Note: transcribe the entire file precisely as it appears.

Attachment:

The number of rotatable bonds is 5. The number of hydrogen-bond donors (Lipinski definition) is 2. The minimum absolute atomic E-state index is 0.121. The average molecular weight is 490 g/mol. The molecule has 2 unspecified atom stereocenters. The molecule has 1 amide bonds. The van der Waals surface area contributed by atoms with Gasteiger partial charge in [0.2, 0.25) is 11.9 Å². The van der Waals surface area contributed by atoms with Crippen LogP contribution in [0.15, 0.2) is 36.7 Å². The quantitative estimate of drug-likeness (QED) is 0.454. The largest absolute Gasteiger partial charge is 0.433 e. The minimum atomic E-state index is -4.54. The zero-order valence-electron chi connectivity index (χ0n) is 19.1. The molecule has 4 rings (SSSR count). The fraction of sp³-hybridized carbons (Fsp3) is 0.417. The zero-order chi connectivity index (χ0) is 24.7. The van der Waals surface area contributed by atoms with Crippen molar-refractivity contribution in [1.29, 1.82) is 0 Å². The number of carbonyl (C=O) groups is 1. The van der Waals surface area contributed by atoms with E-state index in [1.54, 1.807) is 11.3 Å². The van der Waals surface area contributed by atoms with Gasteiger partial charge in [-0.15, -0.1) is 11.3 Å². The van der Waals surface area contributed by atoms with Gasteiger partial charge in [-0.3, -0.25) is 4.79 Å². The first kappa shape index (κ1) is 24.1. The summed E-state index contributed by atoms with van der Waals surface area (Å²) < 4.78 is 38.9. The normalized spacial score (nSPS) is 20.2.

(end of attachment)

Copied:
The number of rotatable bonds is 5. The number of hydrogen-bond donors (Lipinski definition) is 2. The minimum absolute atomic E-state index is 0.121. The average molecular weight is 490 g/mol. The molecule has 2 unspecified atom stereocenters. The molecule has 1 amide bonds. The van der Waals surface area contributed by atoms with Gasteiger partial charge in [0.2, 0.25) is 11.9 Å². The van der Waals surface area contributed by atoms with Crippen LogP contribution in [0.15, 0.2) is 36.7 Å². The quantitative estimate of drug-likeness (QED) is 0.454. The largest absolute Gasteiger partial charge is 0.433 e. The minimum atomic E-state index is -4.54. The zero-order valence-electron chi connectivity index (χ0n) is 19.1. The molecule has 4 rings (SSSR count). The fraction of sp³-hybridized carbons (Fsp3) is 0.417. The zero-order chi connectivity index (χ0) is 24.7. The van der Waals surface area contributed by atoms with Crippen molar-refractivity contribution in [1.29, 1.82) is 0 Å². The number of carbonyl (C=O) groups is 1. The van der Waals surface area contributed by atoms with E-state index in [1.54, 1.807) is 11.3 Å². The van der Waals surface area contributed by atoms with Gasteiger partial charge in [-0.15, -0.1) is 11.3 Å². The van der Waals surface area contributed by atoms with Gasteiger partial charge in [-0.3, -0.25) is 4.79 Å². The first kappa shape index (κ1) is 24.1. The summed E-state index contributed by atoms with van der Waals surface area (Å²) < 4.78 is 38.9. The normalized spacial score (nSPS) is 20.2.